Diganta Kalita

Diganta Kalita

Colorado State University

Title: Polyphenol content and antioxidant activity of potato tubers with colored flesh: Their potential role in acrylamide formation in french fries


Diganta Kalita was a post doctoral research associate in the department of horticulture and landscape architecture at Colorado State University, USA. His current research focuses on the investigation of health promoting compounds of potato tubers involved in antioxidant and anti-diabetic activities. He also evaluates the levels of acrylamide, a probable carcinogen and its precursors formed in carbohydrate-rich foods when processed at high temperature. Also he profiles the nutritional composition of French fries and potato chips. He has established track record for effective and result oriented research reflected by 16 peer-reviewed publications.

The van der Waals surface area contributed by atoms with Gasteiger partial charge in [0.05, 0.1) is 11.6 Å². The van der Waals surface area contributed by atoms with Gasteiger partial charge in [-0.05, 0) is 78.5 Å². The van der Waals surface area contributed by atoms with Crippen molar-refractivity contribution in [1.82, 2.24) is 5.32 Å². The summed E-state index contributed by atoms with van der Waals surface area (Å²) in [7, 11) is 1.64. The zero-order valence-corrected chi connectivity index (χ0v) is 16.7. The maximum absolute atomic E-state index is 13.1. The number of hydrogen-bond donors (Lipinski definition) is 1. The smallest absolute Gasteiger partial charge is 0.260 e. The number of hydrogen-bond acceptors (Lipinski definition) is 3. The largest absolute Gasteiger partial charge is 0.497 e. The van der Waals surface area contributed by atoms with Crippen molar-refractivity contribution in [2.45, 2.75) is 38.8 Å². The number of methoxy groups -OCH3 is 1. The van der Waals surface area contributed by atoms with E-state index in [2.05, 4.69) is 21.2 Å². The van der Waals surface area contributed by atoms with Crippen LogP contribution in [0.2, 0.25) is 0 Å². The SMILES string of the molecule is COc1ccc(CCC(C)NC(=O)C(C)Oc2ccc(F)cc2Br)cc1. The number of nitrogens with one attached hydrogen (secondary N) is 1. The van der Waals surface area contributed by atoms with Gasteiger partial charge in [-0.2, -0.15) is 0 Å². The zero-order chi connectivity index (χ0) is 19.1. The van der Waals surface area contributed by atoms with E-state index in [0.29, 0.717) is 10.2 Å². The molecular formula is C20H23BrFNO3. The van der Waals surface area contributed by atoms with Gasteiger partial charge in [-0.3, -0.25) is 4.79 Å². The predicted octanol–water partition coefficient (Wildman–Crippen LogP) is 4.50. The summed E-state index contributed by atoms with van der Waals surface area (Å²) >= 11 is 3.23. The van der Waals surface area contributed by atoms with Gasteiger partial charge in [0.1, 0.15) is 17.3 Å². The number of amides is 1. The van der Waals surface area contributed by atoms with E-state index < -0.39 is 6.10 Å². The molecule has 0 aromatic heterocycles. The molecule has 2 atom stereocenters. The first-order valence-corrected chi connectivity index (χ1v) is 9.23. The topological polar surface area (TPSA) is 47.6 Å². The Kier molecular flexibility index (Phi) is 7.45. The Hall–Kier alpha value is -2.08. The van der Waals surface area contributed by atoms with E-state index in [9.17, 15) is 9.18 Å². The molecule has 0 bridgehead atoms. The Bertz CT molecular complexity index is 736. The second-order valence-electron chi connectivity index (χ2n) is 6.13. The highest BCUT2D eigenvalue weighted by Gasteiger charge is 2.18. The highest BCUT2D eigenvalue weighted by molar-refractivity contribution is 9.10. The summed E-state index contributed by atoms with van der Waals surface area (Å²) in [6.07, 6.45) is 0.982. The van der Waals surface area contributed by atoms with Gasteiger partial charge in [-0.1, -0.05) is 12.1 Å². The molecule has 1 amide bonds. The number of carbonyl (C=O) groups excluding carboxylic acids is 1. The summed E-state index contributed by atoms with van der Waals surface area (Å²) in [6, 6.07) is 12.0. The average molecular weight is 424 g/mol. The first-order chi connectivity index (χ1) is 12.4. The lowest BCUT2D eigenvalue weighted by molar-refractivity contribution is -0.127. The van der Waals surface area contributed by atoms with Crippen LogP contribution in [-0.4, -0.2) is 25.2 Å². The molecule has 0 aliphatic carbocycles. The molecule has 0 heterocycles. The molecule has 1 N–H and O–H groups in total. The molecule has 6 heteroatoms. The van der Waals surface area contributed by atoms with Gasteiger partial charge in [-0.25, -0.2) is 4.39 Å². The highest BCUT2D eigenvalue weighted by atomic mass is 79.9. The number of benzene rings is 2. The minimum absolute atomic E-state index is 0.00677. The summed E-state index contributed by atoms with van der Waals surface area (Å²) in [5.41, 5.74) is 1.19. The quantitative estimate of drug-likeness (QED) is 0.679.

Polyphenols constitute the major group of human health promoting phytochemicals. They posses’ significant antioxidant activity and play an important role in preventing the oxidative damage of lipids, proteins, and nucleic acid caused by free radicals. Polyphenols also plays a critical role in the formation of acryalmide, a probable carcinogen, in carbohydrate-rich foods that are processed at high temperatures. Potato tubers are known to have significant levels of polyphenols. In this study, we determined the levels asparagine, reducing sugars, total phenolics and antioxidant activities in selected potato cultivars and advanced selections with distinct flesh colors (white, yellow, red and purple) and their role in acrylamide formation in French fries. Tubers with red and purple flesh had higher levels of total phenolics than the white and yellow ones. ABTS and ORAC antioxidant assay demonstrated the highest antioxidant capacities for Purple Majesty (19345, 13886 µmol of TE/serving respectively) and comparable to pomegranate and blueberries. The amount of acrylamide in French fries prepared from selected potato cultivars and advanced selections were ranged from 128.1 to 1651 µg/kg. The levels of asparagine and reducing sugars were positively correlated with acrylamide formation while total phenolics correlated negatively.

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